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OK, Make That Hillary Clinton For President

Today two friends of Israel, John Edwards and Rudolph Giuliani, dropped out of the race for the White House. Senator Edwards was the only candidate I really felt good about -- one I would vote for because I believe he'd make an excellent President, just not that he'd be less of a disaster than the opposing candidate. Mayor Giuliani was the only Republican in the race that wasn't totally unpalatable to me. There are a lot of Giuliani's positions that I'm uncomfortable with but from the Republican field he was the best available.

Of the choices remaining I have no doubt that Senator Hillary Clinton would make the best President. She is a two term U.S. Senator with what I consider an excellent voting record on the issues important to me. If I go by issues and not personality or campaign style there is no question that she has the qualifications and experience to be President. I don't believe the same can be said for Senator Obama.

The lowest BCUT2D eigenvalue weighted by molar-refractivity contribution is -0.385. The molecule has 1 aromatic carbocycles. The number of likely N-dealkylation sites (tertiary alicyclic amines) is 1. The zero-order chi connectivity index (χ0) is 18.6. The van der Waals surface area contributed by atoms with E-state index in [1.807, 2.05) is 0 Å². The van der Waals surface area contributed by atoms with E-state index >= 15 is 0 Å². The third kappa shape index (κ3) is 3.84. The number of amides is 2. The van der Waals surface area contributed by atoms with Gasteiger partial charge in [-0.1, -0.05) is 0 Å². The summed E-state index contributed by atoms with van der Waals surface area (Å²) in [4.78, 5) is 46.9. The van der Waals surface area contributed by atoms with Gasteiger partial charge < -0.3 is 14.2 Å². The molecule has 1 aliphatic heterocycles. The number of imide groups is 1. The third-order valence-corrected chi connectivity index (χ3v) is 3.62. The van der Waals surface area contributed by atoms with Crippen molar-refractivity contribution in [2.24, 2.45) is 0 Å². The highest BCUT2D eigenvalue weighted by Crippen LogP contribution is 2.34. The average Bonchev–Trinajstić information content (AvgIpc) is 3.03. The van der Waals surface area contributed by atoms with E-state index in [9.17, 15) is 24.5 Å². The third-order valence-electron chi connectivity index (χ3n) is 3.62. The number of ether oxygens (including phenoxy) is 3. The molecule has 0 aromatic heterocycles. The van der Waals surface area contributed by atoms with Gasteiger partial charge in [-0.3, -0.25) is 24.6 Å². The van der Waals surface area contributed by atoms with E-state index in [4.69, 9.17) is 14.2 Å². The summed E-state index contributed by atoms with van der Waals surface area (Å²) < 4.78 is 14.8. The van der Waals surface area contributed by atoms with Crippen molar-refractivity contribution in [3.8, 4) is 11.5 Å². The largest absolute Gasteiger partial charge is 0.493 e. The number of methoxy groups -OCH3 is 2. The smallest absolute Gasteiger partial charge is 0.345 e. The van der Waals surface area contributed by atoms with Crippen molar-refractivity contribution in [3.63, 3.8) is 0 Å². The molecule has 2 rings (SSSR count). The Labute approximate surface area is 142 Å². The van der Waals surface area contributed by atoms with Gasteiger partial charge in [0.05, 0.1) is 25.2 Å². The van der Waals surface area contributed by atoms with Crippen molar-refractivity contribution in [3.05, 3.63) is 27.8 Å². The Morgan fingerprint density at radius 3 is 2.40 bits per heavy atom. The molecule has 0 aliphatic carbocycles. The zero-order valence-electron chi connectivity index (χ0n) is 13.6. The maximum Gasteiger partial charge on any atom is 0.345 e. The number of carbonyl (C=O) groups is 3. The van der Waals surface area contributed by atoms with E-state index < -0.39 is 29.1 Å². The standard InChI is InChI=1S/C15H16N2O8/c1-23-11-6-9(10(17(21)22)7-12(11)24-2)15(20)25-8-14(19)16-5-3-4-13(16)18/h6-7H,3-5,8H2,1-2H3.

The number one key issue to me is support for the State of Israel. I believe anyone who doesn't understand Israel's importance to the United States as a strategic ally in the Middle East doesn't have much of a clue about foreign policy. Since entering the Senate Hillary Clinton has been a steadfast supporter of Israel. She admitted early in her first term that it wasn't always so and many on the right will never forgive her for a certain meeting and photo op with Suha Arafat when she was First Lady. Senator Clinton claimed after entering the Senate that studying the issues in the Middle East forced her to alter her position. Whether that change was heartfelt or a political necessity for a Senator from New York I simply can't say. I can say that her voting record, her speeches since then, and her actions show that she understands the importance of Israel now. Once again, I am not sure I can say the same of Barack Obama. There isn't much of a record there.